3. Logistics manager: National average salary: $60,297 per year. Primary duties: This professional oversees the entire supply chain of the company, including establishing guidelines and protocols for how the company purchases products, services, and raw materials, as well as distribute the products they create. They also oversee other logistics professionals.
  4. Operations manager: National average salary: $63,207 per year. Primary duties: By hiring and training the right staff members, an operations manager improves an organization’s productivity. They review existing policies to identify areas for improvement, implement guidelines to help onboard team members, and collaborate with other department leads to develop more efficient systems. They also create budgets and keep records related to personnel management.
  5. Data analyst: National average salary: $66,164 per year. Primary duties: This professional helps company leaders make more informed decisions by gathering, organizing, and interpreting data. They conduct surveys, run statistical tests, and research important information relevant to their organization’s business procedures. Data analysts use the information they gather to identify trends, generate reports, and provide suggestions that improve organizational processes and increase revenue.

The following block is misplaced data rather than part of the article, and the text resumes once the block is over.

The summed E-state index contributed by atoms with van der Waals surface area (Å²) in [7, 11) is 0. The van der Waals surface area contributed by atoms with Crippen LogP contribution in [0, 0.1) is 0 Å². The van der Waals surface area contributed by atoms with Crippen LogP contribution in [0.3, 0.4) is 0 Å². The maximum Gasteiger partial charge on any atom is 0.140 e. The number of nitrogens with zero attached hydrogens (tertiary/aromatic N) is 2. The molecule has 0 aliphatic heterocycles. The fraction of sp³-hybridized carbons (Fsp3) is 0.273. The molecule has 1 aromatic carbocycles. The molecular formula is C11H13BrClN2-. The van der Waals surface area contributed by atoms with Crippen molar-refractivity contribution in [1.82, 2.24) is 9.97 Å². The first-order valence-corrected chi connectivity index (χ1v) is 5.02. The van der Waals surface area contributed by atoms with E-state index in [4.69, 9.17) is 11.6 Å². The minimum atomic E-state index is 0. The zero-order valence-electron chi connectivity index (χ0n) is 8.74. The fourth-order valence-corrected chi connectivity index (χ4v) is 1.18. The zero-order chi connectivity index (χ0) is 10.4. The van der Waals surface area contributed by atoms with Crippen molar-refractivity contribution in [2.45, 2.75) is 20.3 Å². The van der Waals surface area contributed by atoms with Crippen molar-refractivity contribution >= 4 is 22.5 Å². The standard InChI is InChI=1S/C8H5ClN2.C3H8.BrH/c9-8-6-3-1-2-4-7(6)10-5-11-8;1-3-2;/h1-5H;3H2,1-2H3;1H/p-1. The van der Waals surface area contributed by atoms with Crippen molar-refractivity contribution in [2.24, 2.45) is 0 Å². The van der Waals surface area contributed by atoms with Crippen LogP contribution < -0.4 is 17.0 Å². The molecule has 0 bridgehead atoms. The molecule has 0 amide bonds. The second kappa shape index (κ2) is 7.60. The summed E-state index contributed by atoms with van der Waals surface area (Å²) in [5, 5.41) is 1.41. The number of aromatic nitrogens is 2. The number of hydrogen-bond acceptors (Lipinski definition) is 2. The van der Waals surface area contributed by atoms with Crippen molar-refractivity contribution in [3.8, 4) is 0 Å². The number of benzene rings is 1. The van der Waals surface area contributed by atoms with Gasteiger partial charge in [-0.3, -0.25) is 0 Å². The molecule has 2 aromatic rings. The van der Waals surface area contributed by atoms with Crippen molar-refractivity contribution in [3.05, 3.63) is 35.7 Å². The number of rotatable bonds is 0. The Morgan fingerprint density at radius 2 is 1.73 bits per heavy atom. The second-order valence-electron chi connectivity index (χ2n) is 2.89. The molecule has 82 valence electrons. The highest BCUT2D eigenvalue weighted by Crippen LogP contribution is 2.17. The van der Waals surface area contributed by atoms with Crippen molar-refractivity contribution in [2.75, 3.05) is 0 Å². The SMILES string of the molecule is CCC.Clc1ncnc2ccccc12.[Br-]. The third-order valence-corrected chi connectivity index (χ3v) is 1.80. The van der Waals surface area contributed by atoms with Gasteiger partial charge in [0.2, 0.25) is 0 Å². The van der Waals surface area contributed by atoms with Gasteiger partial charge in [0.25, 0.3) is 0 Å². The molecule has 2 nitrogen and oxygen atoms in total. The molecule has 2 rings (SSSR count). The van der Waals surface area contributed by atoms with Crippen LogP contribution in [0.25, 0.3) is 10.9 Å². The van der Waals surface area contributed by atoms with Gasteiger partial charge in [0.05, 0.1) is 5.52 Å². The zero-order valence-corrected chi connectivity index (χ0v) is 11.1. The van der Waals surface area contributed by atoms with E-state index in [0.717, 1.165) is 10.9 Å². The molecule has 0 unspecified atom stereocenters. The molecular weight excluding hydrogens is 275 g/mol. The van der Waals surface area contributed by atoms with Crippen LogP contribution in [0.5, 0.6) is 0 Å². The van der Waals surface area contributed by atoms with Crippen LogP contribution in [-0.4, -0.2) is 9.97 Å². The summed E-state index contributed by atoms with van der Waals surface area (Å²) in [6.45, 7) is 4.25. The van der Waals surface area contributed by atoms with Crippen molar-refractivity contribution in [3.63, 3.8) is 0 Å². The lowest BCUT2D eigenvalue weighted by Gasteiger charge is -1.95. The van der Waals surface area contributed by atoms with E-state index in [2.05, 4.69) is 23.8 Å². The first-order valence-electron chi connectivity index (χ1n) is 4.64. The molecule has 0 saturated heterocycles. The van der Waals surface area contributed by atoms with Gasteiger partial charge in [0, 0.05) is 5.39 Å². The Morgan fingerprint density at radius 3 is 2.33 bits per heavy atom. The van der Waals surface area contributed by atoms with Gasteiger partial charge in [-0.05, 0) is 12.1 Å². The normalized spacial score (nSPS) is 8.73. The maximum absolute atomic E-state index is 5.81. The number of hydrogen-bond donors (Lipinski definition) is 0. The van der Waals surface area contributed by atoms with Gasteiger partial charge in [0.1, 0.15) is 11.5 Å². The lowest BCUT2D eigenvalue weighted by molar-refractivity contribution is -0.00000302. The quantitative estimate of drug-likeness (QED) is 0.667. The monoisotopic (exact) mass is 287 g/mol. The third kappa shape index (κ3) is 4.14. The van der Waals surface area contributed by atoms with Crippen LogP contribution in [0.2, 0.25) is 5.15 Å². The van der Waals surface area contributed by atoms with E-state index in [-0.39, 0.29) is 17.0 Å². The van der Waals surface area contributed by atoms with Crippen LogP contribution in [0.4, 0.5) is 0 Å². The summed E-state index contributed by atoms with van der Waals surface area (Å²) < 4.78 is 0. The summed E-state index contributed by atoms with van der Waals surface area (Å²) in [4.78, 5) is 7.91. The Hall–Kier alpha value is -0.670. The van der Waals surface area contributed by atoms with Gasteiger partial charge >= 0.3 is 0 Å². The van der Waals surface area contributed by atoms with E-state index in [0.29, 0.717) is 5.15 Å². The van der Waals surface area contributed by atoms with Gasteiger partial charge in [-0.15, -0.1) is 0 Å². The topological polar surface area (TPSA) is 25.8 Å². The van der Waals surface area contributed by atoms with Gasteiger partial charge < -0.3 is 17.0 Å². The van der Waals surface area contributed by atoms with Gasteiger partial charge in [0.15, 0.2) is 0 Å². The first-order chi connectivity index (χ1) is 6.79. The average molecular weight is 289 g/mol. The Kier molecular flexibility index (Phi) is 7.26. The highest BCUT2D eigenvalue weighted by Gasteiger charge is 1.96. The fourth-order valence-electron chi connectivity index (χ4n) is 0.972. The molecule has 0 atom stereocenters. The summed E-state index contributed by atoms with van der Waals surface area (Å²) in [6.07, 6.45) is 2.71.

6. Purchasing manager: National average salary: $67,963 per year. Primary duties: A purchasing manager supervises a company’s procurement strategies, analyzes their purchasing needs, negotiates agreements, and forms partnerships with new suppliers. They also oversee inventory levels and manage the disposal of outdated products and materials. They’re often responsible for building their own teams of purchasing agents and buyers whom they train and manage.

Career Paths in Supply Chain Management

Increasingly companies are recognizing the key role that supply chain management plays in their business success, creating more opportunities for advancement than ever before. According to the Occupational Information Network, less than a third of supply chain managers have a master’s degree or higher level of education. An advanced supply chain management degree like the Master of Business Administration in Supply Chain Management offered by National University is the kind of credential that can set you apart from the competition and position you for a successful career as a supply chain executive.

Some corporations have elevated supply chain management to the C-suite with the role of chief supply chain officer (CSCO). But that’s just one potential job for supply chain executives. Other leadership roles include senior supply chain manager, senior supply chain analyst, supply chain director, and chief procurement officer.